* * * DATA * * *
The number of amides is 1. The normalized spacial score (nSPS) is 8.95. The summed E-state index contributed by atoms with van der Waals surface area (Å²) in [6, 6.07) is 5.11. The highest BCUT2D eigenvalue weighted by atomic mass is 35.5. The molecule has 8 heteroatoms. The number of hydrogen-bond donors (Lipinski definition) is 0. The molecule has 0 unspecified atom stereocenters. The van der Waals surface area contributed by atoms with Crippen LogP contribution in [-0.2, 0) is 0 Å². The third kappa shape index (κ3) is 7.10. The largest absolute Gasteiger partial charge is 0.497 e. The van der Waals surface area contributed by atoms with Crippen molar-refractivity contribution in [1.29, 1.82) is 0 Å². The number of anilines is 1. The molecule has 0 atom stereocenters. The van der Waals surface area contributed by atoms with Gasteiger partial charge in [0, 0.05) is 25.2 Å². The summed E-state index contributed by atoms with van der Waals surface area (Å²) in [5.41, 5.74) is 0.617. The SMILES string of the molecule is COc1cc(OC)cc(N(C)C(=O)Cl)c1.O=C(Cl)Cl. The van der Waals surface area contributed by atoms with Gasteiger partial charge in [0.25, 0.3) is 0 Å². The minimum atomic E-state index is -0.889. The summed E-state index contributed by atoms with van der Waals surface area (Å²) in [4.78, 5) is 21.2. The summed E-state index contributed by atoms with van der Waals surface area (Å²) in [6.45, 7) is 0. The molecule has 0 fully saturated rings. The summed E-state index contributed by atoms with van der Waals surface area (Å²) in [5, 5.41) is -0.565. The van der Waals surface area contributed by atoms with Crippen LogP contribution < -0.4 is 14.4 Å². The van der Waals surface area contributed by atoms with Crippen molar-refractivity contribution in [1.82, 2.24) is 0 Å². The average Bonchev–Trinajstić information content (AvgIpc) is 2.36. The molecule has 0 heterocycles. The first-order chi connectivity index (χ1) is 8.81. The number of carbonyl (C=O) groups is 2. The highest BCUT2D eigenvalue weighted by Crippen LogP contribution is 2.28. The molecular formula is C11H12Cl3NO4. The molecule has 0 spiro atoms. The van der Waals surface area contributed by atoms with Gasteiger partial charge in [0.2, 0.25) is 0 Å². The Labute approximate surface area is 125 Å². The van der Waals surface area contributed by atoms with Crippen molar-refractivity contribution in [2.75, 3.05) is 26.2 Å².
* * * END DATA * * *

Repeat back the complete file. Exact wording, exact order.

The number of amides is 1. The normalized spacial score (nSPS) is 8.95. The summed E-state index contributed by atoms with van der Waals surface area (Å²) in [6, 6.07) is 5.11. The highest BCUT2D eigenvalue weighted by atomic mass is 35.5. The molecule has 8 heteroatoms. The number of hydrogen-bond donors (Lipinski definition) is 0. The molecule has 0 unspecified atom stereocenters. The van der Waals surface area contributed by atoms with Crippen LogP contribution in [-0.2, 0) is 0 Å². The third kappa shape index (κ3) is 7.10. The largest absolute Gasteiger partial charge is 0.497 e. The van der Waals surface area contributed by atoms with Crippen molar-refractivity contribution in [1.29, 1.82) is 0 Å². The number of anilines is 1. The molecule has 0 atom stereocenters. The van der Waals surface area contributed by atoms with Gasteiger partial charge in [0, 0.05) is 25.2 Å². The summed E-state index contributed by atoms with van der Waals surface area (Å²) in [5.41, 5.74) is 0.617. The SMILES string of the molecule is COc1cc(OC)cc(N(C)C(=O)Cl)c1.O=C(Cl)Cl. The van der Waals surface area contributed by atoms with Gasteiger partial charge in [0.25, 0.3) is 0 Å². The minimum atomic E-state index is -0.889. The summed E-state index contributed by atoms with van der Waals surface area (Å²) in [4.78, 5) is 21.2. The summed E-state index contributed by atoms with van der Waals surface area (Å²) in [6.45, 7) is 0. The molecule has 0 fully saturated rings. The summed E-state index contributed by atoms with van der Waals surface area (Å²) in [5, 5.41) is -0.565. The van der Waals surface area contributed by atoms with Crippen LogP contribution < -0.4 is 14.4 Å². The van der Waals surface area contributed by atoms with Crippen molar-refractivity contribution in [1.82, 2.24) is 0 Å². The average Bonchev–Trinajstić information content (AvgIpc) is 2.36. The molecule has 0 heterocycles. The first-order chi connectivity index (χ1) is 8.81. The number of carbonyl (C=O) groups is 2. The highest BCUT2D eigenvalue weighted by Crippen LogP contribution is 2.28. The molecular formula is C11H12Cl3NO4. The molecule has 0 spiro atoms. The van der Waals surface area contributed by atoms with Gasteiger partial charge in [0.2, 0.25) is 0 Å². The Labute approximate surface area is 125 Å². The van der Waals surface area contributed by atoms with Crippen molar-refractivity contribution in [2.75, 3.05) is 26.2 Å².